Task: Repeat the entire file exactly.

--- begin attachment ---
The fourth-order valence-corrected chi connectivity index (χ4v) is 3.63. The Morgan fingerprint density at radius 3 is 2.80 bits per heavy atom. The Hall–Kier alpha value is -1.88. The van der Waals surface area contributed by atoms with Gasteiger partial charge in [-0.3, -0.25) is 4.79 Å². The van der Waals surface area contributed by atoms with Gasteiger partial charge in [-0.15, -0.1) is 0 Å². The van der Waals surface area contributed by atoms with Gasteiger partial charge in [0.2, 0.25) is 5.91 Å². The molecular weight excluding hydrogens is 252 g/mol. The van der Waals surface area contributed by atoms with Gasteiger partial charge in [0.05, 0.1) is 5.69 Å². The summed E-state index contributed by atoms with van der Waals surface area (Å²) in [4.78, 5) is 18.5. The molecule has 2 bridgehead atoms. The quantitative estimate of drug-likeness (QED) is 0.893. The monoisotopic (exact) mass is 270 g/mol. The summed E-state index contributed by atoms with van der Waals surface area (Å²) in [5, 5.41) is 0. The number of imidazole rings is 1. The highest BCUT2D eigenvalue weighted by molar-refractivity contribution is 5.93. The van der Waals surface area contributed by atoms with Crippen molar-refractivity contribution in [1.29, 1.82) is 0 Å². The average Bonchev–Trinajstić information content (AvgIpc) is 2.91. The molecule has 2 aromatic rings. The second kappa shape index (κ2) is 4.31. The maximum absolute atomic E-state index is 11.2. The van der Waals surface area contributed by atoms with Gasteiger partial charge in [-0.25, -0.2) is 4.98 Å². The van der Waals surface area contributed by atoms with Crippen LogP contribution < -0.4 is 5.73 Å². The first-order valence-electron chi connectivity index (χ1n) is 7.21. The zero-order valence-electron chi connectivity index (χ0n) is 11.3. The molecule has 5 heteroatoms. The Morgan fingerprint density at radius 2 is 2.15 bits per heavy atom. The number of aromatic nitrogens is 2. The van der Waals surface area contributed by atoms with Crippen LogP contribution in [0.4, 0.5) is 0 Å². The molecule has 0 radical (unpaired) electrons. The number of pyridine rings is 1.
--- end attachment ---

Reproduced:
The fourth-order valence-corrected chi connectivity index (χ4v) is 3.63. The Morgan fingerprint density at radius 3 is 2.80 bits per heavy atom. The Hall–Kier alpha value is -1.88. The van der Waals surface area contributed by atoms with Gasteiger partial charge in [-0.3, -0.25) is 4.79 Å². The van der Waals surface area contributed by atoms with Gasteiger partial charge in [-0.15, -0.1) is 0 Å². The van der Waals surface area contributed by atoms with Gasteiger partial charge in [0.2, 0.25) is 5.91 Å². The molecular weight excluding hydrogens is 252 g/mol. The van der Waals surface area contributed by atoms with Gasteiger partial charge in [0.05, 0.1) is 5.69 Å². The summed E-state index contributed by atoms with van der Waals surface area (Å²) in [4.78, 5) is 18.5. The molecule has 2 bridgehead atoms. The quantitative estimate of drug-likeness (QED) is 0.893. The monoisotopic (exact) mass is 270 g/mol. The summed E-state index contributed by atoms with van der Waals surface area (Å²) in [5, 5.41) is 0. The number of imidazole rings is 1. The highest BCUT2D eigenvalue weighted by molar-refractivity contribution is 5.93. The van der Waals surface area contributed by atoms with Crippen molar-refractivity contribution in [1.29, 1.82) is 0 Å². The average Bonchev–Trinajstić information content (AvgIpc) is 2.91. The molecule has 2 aromatic rings. The second kappa shape index (κ2) is 4.31. The maximum absolute atomic E-state index is 11.2. The van der Waals surface area contributed by atoms with Gasteiger partial charge in [-0.25, -0.2) is 4.98 Å². The van der Waals surface area contributed by atoms with Crippen LogP contribution < -0.4 is 5.73 Å². The first-order valence-electron chi connectivity index (χ1n) is 7.21. The zero-order valence-electron chi connectivity index (χ0n) is 11.3. The molecule has 5 heteroatoms. The Morgan fingerprint density at radius 2 is 2.15 bits per heavy atom. The number of aromatic nitrogens is 2. The van der Waals surface area contributed by atoms with Crippen LogP contribution in [0.4, 0.5) is 0 Å². The molecule has 0 radical (unpaired) electrons. The number of pyridine rings is 1.